The IFAD-IFPRI program allows complementary synergies to take place between the program’s activities and an IFAD portfolio of loans and grant programs currently being implemented in Morocco. Moreover, the country has taken on several climate change adaptation and mitigation initiatives in the last few years and has played an active role in mobilizing free trade partners and signing association agreements with economic blocs. In Morocco, agriculture is in fact the main sector creating employment and wealth, and it is also the sector on which the sustainable management of natural resources depends most.
The free trade agreements signed by the Government of Morocco, coupled with the country’s liberalization dynamics, create an opportunity for the agricultural sector. Nevertheless, while acknowledging the opportunities that globalization can bring, Moroccan institutions also recognize that these measures may create challenges, as some agricultural subsectors might not be able to compete on a global scale. Climate change may exacerbate this risk. To mitigate such risk, Moroccan institutions realize that specific policy measures need to be developed and implemented. Within this framework, the Government of Morocco has engaged in the policies and initiatives described below and has issued a grant to the CGDA (Conseil Général de l’Agriculture du Ministère de l’Agriculture, du Développement Rural et des Pêches Maritimes du Maroc) to contribute to this effort.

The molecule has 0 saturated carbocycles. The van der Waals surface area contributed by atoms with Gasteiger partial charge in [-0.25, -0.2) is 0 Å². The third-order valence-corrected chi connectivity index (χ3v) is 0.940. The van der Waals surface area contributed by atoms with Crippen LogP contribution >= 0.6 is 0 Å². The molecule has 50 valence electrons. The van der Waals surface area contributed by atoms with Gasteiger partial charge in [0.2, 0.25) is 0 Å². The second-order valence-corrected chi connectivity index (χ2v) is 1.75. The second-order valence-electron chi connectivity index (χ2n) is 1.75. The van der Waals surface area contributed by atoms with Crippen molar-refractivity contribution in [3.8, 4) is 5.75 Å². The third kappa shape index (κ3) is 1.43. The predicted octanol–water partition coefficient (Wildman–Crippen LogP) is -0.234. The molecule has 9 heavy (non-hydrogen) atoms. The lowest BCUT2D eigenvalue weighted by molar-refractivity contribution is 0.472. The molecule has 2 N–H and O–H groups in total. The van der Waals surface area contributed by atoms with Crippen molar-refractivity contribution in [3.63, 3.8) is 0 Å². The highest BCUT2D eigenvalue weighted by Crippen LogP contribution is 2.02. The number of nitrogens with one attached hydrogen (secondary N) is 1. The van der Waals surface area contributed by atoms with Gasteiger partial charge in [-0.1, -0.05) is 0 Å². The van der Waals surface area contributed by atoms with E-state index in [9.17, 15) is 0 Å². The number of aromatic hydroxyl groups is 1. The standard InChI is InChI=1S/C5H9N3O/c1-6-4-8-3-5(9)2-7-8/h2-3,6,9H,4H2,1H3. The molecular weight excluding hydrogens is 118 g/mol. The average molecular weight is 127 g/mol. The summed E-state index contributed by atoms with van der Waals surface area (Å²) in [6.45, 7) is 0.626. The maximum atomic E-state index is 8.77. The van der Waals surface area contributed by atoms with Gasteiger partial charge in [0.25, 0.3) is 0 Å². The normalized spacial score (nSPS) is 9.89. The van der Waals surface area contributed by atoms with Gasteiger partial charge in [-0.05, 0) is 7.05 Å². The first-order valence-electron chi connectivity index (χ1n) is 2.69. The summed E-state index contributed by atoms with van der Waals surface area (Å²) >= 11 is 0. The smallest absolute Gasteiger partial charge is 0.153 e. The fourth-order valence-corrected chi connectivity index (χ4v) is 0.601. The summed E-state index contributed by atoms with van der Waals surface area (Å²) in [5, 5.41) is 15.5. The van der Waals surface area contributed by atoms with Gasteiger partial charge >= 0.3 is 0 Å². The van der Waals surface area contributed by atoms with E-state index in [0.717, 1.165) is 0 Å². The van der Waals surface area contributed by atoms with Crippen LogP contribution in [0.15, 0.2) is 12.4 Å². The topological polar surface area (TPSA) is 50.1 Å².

The Government of Morocco has also taken important steps to face the challenge of climate change, including a program to fight desertification and the development of a new energy efficiency agency. Another important initiative is the Adaptation to Climate Change in Morocco1 project. The program will focus on strategy- or policy-level entry points and on-ground experiments. In particular, it will attempt to assess the potential for carbon sequestration, investigate the feasibility of involving small farmers in the regulatory and voluntary market of carbon sequestration, and analyze the impact that mitigation activities can have on small farmers. Attention will also be given to the institutional structures that allow carbon sequestration markets to function successfully.
For Morocco, the IFAD-IFPRI program is a timely event given the launch of Morocco’s Green Plan in April 2008, which aims to develop the agricultural and food production sector. Two pillars of the plan that will be pursued—high-value crops and the smallholder sector—can be directly linked with the IFAD-IFPRI program objectives. Coordination of the IFAD-IFPRI program will coexist with Green Plan activities and other potential entry points for the program in the country. For more information, read the IFAD-IFPRI Partnership Morocco country brief.